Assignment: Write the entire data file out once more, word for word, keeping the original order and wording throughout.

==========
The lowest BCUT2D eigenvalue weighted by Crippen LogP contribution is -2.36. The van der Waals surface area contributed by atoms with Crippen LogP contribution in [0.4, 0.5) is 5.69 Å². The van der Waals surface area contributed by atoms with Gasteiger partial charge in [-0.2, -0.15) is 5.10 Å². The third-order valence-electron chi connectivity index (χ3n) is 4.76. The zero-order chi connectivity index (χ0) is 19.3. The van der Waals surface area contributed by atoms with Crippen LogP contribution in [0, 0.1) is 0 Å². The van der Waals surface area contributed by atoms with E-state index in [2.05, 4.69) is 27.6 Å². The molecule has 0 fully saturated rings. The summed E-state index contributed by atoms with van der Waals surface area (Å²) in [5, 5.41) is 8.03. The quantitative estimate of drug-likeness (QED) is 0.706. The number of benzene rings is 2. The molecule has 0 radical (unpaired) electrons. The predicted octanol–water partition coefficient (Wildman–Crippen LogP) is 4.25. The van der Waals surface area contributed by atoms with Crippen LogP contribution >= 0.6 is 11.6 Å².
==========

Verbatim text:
The lowest BCUT2D eigenvalue weighted by Crippen LogP contribution is -2.36. The van der Waals surface area contributed by atoms with Crippen LogP contribution in [0.4, 0.5) is 5.69 Å². The van der Waals surface area contributed by atoms with Gasteiger partial charge in [-0.2, -0.15) is 5.10 Å². The third-order valence-electron chi connectivity index (χ3n) is 4.76. The zero-order chi connectivity index (χ0) is 19.3. The van der Waals surface area contributed by atoms with Crippen LogP contribution in [0, 0.1) is 0 Å². The van der Waals surface area contributed by atoms with E-state index in [2.05, 4.69) is 27.6 Å². The molecule has 0 fully saturated rings. The summed E-state index contributed by atoms with van der Waals surface area (Å²) in [5, 5.41) is 8.03. The quantitative estimate of drug-likeness (QED) is 0.706. The number of benzene rings is 2. The molecule has 0 radical (unpaired) electrons. The predicted octanol–water partition coefficient (Wildman–Crippen LogP) is 4.25. The van der Waals surface area contributed by atoms with Crippen LogP contribution >= 0.6 is 11.6 Å².